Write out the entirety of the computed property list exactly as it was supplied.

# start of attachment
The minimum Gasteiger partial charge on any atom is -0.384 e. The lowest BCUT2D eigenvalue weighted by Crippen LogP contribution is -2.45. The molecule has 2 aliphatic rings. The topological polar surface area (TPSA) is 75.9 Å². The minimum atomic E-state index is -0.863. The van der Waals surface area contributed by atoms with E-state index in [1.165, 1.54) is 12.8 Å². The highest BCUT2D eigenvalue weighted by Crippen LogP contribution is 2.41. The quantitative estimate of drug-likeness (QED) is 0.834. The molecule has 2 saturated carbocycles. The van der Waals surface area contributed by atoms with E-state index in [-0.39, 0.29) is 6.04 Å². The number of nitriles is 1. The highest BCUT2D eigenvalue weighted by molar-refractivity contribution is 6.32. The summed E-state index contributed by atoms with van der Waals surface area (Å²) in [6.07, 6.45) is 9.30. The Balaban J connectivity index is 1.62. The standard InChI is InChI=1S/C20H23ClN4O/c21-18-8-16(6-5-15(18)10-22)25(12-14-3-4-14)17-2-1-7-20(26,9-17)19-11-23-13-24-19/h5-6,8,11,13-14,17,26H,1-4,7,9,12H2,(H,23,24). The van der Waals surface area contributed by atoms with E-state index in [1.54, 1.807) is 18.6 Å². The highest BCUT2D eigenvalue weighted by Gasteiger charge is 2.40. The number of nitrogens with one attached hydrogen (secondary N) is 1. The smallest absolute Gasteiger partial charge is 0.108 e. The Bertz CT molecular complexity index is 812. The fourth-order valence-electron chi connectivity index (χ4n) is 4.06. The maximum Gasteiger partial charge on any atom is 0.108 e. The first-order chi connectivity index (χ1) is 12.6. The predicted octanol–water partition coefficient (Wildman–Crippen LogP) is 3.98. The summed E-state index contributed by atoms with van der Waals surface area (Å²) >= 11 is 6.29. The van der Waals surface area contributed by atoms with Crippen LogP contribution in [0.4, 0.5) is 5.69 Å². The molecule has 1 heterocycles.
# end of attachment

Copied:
The minimum Gasteiger partial charge on any atom is -0.384 e. The lowest BCUT2D eigenvalue weighted by Crippen LogP contribution is -2.45. The molecule has 2 aliphatic rings. The topological polar surface area (TPSA) is 75.9 Å². The minimum atomic E-state index is -0.863. The van der Waals surface area contributed by atoms with E-state index in [1.165, 1.54) is 12.8 Å². The highest BCUT2D eigenvalue weighted by Crippen LogP contribution is 2.41. The quantitative estimate of drug-likeness (QED) is 0.834. The molecule has 2 saturated carbocycles. The van der Waals surface area contributed by atoms with E-state index in [-0.39, 0.29) is 6.04 Å². The number of nitriles is 1. The highest BCUT2D eigenvalue weighted by molar-refractivity contribution is 6.32. The summed E-state index contributed by atoms with van der Waals surface area (Å²) in [6.07, 6.45) is 9.30. The Balaban J connectivity index is 1.62. The standard InChI is InChI=1S/C20H23ClN4O/c21-18-8-16(6-5-15(18)10-22)25(12-14-3-4-14)17-2-1-7-20(26,9-17)19-11-23-13-24-19/h5-6,8,11,13-14,17,26H,1-4,7,9,12H2,(H,23,24). The van der Waals surface area contributed by atoms with E-state index in [1.54, 1.807) is 18.6 Å². The highest BCUT2D eigenvalue weighted by Gasteiger charge is 2.40. The number of nitrogens with one attached hydrogen (secondary N) is 1. The smallest absolute Gasteiger partial charge is 0.108 e. The Bertz CT molecular complexity index is 812. The fourth-order valence-electron chi connectivity index (χ4n) is 4.06. The maximum Gasteiger partial charge on any atom is 0.108 e. The first-order chi connectivity index (χ1) is 12.6. The predicted octanol–water partition coefficient (Wildman–Crippen LogP) is 3.98. The summed E-state index contributed by atoms with van der Waals surface area (Å²) >= 11 is 6.29. The van der Waals surface area contributed by atoms with Crippen LogP contribution in [0.4, 0.5) is 5.69 Å². The molecule has 1 heterocycles.